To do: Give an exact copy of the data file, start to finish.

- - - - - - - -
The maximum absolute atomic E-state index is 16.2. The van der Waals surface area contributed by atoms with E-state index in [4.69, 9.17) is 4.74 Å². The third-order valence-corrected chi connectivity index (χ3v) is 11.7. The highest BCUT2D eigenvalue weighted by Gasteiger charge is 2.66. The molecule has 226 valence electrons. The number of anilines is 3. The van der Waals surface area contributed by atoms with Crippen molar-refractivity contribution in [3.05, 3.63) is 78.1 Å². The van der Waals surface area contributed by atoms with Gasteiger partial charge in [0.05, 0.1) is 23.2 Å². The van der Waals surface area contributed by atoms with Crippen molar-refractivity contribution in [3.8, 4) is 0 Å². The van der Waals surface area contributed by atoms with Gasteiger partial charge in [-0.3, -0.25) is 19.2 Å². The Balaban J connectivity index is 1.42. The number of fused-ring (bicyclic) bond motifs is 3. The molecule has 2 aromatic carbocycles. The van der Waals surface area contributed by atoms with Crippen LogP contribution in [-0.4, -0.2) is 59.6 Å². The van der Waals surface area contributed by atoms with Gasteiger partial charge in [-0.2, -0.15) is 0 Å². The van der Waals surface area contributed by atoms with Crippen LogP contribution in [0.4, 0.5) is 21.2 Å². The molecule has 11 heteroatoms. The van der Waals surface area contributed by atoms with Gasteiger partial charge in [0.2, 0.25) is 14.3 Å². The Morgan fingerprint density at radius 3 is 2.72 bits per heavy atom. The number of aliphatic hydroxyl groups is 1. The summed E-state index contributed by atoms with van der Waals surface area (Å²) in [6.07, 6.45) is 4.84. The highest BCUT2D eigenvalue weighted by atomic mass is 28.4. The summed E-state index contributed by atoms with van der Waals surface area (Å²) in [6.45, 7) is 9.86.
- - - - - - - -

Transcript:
The maximum absolute atomic E-state index is 16.2. The van der Waals surface area contributed by atoms with E-state index in [4.69, 9.17) is 4.74 Å². The third-order valence-corrected chi connectivity index (χ3v) is 11.7. The highest BCUT2D eigenvalue weighted by Gasteiger charge is 2.66. The molecule has 226 valence electrons. The number of anilines is 3. The van der Waals surface area contributed by atoms with Crippen molar-refractivity contribution in [3.05, 3.63) is 78.1 Å². The van der Waals surface area contributed by atoms with Gasteiger partial charge in [0.05, 0.1) is 23.2 Å². The van der Waals surface area contributed by atoms with Crippen molar-refractivity contribution in [3.8, 4) is 0 Å². The van der Waals surface area contributed by atoms with Gasteiger partial charge in [-0.3, -0.25) is 19.2 Å². The Balaban J connectivity index is 1.42. The number of fused-ring (bicyclic) bond motifs is 3. The molecule has 2 aromatic carbocycles. The van der Waals surface area contributed by atoms with Crippen LogP contribution in [-0.4, -0.2) is 59.6 Å². The van der Waals surface area contributed by atoms with Gasteiger partial charge in [-0.2, -0.15) is 0 Å². The van der Waals surface area contributed by atoms with Crippen LogP contribution in [0.4, 0.5) is 21.2 Å². The molecule has 11 heteroatoms. The van der Waals surface area contributed by atoms with Gasteiger partial charge in [0.2, 0.25) is 14.3 Å². The Morgan fingerprint density at radius 3 is 2.72 bits per heavy atom. The number of aliphatic hydroxyl groups is 1. The summed E-state index contributed by atoms with van der Waals surface area (Å²) in [6.07, 6.45) is 4.84. The highest BCUT2D eigenvalue weighted by atomic mass is 28.4. The summed E-state index contributed by atoms with van der Waals surface area (Å²) in [6.45, 7) is 9.86.